This post is a result of a long discussion on the London Java
Community mailing list on
the value of pair programming. After explaining my own feelings and
reading the opinions of everyone else, I wanted to get my thoughts down
on paper (that’s right, online, virtual paper) so I could be sure they
actually make sense.
Here we go.
I find pair programming useful in a few different contexts. It’s a great
technique for learning quickly or teaching someone else, on a large
scale, such as learning a new language, or on a small one, such as
introducing someone to a class or module they’ve never seen before.
Having someone right next to you who can answer all your questions is
tremendously valuable, and saves a lot of time in the learning process.
It’s also useful when working on a challenging problem, or one that’s
easy to mess up. Having someone check your work as you write it can be
invaluable. I can personally attest to a number of catastrophic bugs
that were caught early in the process by my pairing partner, as well as
a few that slipped through because I was going solo and I didn’t think
about the problem hard enough. The methodical approach that tends to
accompany pairing, as well as the debate, will push you towards cleaner
solutions that avoid some of the pitfalls you see in everyday code.
Finally, it’s exceptionally useful when starting to work on a feature
you don’t really understand. The key here is to find someone who
understands the problem, not the solution. Quite often, it’s far more
useful to pair with a non-programmer, such as a tester, product manager
or salesperson, as they’re far closer to the problem and what the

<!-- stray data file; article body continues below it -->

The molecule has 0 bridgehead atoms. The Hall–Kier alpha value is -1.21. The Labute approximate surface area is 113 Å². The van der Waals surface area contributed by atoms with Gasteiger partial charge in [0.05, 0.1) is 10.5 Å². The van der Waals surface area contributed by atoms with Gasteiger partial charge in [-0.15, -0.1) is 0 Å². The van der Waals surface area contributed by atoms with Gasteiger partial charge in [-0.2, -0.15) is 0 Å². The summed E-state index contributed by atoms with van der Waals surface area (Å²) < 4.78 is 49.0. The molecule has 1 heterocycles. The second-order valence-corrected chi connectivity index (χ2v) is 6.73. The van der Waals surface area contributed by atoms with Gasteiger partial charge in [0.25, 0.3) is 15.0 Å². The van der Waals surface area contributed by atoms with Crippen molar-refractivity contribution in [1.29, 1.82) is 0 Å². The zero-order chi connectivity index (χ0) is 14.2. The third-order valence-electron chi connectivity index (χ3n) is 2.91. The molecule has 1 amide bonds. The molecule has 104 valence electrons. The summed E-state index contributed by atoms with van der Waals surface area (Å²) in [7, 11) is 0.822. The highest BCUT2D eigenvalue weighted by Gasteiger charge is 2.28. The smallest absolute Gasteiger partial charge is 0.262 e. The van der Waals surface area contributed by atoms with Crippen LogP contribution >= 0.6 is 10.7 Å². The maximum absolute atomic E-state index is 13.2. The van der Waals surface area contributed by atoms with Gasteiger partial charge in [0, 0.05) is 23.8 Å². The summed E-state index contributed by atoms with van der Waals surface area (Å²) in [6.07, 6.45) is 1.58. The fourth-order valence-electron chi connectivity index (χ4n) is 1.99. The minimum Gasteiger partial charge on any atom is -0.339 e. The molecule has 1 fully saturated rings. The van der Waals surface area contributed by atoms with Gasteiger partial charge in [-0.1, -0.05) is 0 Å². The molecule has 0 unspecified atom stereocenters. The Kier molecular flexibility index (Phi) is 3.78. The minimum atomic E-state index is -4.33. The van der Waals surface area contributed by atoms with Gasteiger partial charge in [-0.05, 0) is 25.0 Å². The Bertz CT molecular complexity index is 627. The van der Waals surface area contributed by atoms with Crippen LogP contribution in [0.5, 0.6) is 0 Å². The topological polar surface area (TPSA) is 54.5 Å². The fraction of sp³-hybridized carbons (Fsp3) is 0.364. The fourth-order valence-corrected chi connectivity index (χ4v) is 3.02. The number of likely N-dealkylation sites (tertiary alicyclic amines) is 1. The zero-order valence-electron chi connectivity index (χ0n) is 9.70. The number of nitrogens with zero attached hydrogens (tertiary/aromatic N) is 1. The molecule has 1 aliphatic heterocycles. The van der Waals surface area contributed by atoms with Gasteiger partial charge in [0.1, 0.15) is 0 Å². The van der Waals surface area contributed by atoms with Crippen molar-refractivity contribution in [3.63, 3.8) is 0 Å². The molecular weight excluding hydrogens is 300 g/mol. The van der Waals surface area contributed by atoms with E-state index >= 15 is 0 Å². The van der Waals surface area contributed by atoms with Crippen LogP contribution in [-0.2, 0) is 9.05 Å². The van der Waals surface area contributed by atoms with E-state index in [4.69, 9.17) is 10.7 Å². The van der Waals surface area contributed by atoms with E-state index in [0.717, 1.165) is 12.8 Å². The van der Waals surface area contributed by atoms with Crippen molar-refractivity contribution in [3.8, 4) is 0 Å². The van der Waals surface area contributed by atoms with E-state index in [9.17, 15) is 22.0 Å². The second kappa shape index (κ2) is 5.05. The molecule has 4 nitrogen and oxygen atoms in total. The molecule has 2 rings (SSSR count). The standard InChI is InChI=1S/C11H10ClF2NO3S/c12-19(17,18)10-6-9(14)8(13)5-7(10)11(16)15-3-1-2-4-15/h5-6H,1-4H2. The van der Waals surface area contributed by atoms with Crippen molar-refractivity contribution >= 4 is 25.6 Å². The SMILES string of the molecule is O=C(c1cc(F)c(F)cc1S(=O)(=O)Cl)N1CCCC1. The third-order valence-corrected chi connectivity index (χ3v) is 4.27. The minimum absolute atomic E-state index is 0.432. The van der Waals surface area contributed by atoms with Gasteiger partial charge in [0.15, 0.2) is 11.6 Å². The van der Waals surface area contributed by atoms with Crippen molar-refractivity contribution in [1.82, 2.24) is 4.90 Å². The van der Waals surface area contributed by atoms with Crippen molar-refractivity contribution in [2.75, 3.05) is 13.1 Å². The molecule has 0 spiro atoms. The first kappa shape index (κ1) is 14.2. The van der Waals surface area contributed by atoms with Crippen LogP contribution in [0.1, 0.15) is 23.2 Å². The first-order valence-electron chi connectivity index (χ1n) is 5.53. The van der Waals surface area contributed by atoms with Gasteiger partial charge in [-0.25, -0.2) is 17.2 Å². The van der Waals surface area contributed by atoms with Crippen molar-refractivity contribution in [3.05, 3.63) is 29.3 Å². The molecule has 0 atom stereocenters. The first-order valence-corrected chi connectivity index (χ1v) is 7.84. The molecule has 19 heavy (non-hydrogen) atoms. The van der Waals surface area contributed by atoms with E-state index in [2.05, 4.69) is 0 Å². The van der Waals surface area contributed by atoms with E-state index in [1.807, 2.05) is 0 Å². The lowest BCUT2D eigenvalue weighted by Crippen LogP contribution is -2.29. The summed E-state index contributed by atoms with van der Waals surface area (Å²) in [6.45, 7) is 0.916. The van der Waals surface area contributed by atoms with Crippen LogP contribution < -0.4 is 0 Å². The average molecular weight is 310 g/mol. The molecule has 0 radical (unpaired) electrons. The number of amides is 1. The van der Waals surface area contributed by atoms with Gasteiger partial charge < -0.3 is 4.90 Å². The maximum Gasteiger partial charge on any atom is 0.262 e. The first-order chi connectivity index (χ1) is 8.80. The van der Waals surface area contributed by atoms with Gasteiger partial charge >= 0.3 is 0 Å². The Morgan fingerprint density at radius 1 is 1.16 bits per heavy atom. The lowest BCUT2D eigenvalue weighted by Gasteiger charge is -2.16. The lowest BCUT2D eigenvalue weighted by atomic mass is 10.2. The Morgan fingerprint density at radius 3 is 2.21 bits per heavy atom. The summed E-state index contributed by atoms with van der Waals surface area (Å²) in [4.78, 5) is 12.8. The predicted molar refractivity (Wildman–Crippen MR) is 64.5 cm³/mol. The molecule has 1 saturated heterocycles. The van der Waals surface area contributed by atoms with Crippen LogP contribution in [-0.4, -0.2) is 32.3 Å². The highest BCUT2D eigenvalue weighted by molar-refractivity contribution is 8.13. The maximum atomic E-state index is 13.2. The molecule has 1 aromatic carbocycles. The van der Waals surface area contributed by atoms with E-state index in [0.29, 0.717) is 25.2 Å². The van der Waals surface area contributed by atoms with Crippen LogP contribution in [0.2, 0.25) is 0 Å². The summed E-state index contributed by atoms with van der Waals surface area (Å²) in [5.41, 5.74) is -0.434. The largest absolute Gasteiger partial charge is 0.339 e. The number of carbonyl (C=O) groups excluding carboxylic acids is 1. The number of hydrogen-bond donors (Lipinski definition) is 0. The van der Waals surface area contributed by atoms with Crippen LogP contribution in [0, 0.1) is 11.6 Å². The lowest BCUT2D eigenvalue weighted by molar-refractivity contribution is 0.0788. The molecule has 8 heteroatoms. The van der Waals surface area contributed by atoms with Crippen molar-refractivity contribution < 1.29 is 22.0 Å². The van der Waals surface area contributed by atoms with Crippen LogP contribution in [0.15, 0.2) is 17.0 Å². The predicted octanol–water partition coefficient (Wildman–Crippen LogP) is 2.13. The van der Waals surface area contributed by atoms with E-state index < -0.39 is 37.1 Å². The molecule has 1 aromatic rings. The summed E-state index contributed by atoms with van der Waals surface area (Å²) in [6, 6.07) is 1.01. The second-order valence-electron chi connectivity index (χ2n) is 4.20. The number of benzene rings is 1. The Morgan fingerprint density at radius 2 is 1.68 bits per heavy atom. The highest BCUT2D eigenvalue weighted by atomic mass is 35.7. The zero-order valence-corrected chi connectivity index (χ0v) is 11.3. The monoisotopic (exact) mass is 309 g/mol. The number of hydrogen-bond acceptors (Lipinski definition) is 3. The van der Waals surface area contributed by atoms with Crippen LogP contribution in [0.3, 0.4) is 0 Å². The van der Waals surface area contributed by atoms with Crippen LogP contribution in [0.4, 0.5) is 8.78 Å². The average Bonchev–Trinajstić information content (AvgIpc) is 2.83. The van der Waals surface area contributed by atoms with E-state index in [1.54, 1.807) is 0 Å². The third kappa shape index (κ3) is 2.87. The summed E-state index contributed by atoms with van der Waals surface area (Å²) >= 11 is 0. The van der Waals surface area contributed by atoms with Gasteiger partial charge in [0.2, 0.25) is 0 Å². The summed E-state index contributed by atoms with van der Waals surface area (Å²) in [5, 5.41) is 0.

potential solutions might be. I’ve personally managed to cut out a lot
of development work by pairing with the feature owner and asking the
right questions about why we’re building this in the first place.
All that said, I don’t believe it’s the way we should approach every
single task. For some, it’s not necessary. In others, it might actually
inhibit the thought process. Some tasks are low-bandwidth but take a
long time, leading us to take on a few and switch between them rapidly.
If you think one human is bad at switching context, just wait until you
see two try to do it simultaneously. Personal style and approach also
matter a lot. As someone who likes to dive in and fuck up, I tend to say
“yes” to pairing, as it’s incredibly useful to have someone making sure
I don’t rush and still do things well. If you like to think a lot before
writing a single line, you probably lean towards “no” most of the time,
as the constant talking that comes with good pairing might actually get
in your way and trip you up.
A large part of pair programming is your interaction with your partner.
It’s important to pick someone with whom you work well. This has nothing
to do with whether you both like Star Trek or prefer vim over emacs (or
tabs over spaces, C-style braces over Java-style, etc.). It’s purely
about your ability to have a reasonable conversation about the work
you’re doing in order to progress. If you hate emacs, you should be
working with someone who loves it more often, not less. You should be
encouraging your pair to write tests first, and asking them why this
time is special and doesn’t need them. You should definitely be
getting into arguments, which is why it’s so important to be able to
work well with your pair: you should be focusing on solving the problem
in front of you, not backing into a corner, clutching your precious
ideas, because you feel threatened by him or her. The goal of pair
programming, after all, is to do a better job than you would be doing
solo. If you’re not debating things, it’s a complete waste of time.
Pairing is a skill. It’s not something that I would encourage you to try
once and then decide upon for life. You’ll never learn how to play the
piano with that attitude either. There’s a lot you need to learn: how to
let go of the keyboard (and how to ask for it back), when to prompt your
partner and when to keep quiet, what you should be debating at any given
moment, where your partner’s weaknesses and strengths are and how to
work effectively with them, and even when and how to point out that you
need more coffee and a quick walk outside. It enhances your abilities to
communicate, critique, debate, and think before diving in. I think it’s
one hell of a valuable skill to learn, and I’d absolutely recommend, if
you’re not already, grabbing a colleague and pairing on a problem today.